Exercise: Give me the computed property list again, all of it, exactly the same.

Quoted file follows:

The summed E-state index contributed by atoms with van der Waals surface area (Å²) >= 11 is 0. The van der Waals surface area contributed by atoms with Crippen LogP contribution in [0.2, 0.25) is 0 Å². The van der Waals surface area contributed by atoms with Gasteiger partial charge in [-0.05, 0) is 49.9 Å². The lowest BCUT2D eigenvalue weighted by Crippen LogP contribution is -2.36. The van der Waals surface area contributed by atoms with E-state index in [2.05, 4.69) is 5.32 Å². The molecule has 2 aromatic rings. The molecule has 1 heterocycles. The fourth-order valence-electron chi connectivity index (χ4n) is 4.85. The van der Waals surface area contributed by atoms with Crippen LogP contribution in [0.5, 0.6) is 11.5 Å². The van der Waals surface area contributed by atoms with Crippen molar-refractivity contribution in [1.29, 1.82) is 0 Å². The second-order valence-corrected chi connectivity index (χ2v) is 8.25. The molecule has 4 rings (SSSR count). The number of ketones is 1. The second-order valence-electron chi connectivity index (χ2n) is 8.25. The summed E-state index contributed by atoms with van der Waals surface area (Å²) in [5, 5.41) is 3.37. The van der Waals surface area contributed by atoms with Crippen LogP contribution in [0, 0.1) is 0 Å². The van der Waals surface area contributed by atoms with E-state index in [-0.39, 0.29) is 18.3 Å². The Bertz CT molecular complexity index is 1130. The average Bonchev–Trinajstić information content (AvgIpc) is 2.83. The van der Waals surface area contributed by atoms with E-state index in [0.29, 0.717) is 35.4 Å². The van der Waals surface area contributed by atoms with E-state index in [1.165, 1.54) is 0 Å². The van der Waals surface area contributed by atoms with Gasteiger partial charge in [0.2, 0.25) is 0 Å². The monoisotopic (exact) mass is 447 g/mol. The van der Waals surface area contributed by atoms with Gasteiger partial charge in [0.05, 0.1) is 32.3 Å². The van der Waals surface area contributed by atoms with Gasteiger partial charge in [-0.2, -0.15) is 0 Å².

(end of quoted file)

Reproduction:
The summed E-state index contributed by atoms with van der Waals surface area (Å²) >= 11 is 0. The van der Waals surface area contributed by atoms with Crippen LogP contribution in [0.2, 0.25) is 0 Å². The van der Waals surface area contributed by atoms with Gasteiger partial charge in [-0.05, 0) is 49.9 Å². The lowest BCUT2D eigenvalue weighted by Crippen LogP contribution is -2.36. The van der Waals surface area contributed by atoms with E-state index in [2.05, 4.69) is 5.32 Å². The molecule has 2 aromatic rings. The molecule has 1 heterocycles. The fourth-order valence-electron chi connectivity index (χ4n) is 4.85. The van der Waals surface area contributed by atoms with Crippen LogP contribution in [0.5, 0.6) is 11.5 Å². The van der Waals surface area contributed by atoms with Crippen molar-refractivity contribution in [1.29, 1.82) is 0 Å². The second-order valence-corrected chi connectivity index (χ2v) is 8.25. The molecule has 4 rings (SSSR count). The number of ketones is 1. The second-order valence-electron chi connectivity index (χ2n) is 8.25. The summed E-state index contributed by atoms with van der Waals surface area (Å²) in [5, 5.41) is 3.37. The van der Waals surface area contributed by atoms with Crippen LogP contribution in [0, 0.1) is 0 Å². The van der Waals surface area contributed by atoms with E-state index in [-0.39, 0.29) is 18.3 Å². The Bertz CT molecular complexity index is 1130. The average Bonchev–Trinajstić information content (AvgIpc) is 2.83. The van der Waals surface area contributed by atoms with E-state index in [0.29, 0.717) is 35.4 Å². The van der Waals surface area contributed by atoms with E-state index in [1.165, 1.54) is 0 Å². The van der Waals surface area contributed by atoms with Gasteiger partial charge in [0.2, 0.25) is 0 Å². The monoisotopic (exact) mass is 447 g/mol. The van der Waals surface area contributed by atoms with Gasteiger partial charge in [0.05, 0.1) is 32.3 Å². The van der Waals surface area contributed by atoms with Gasteiger partial charge in [-0.2, -0.15) is 0 Å².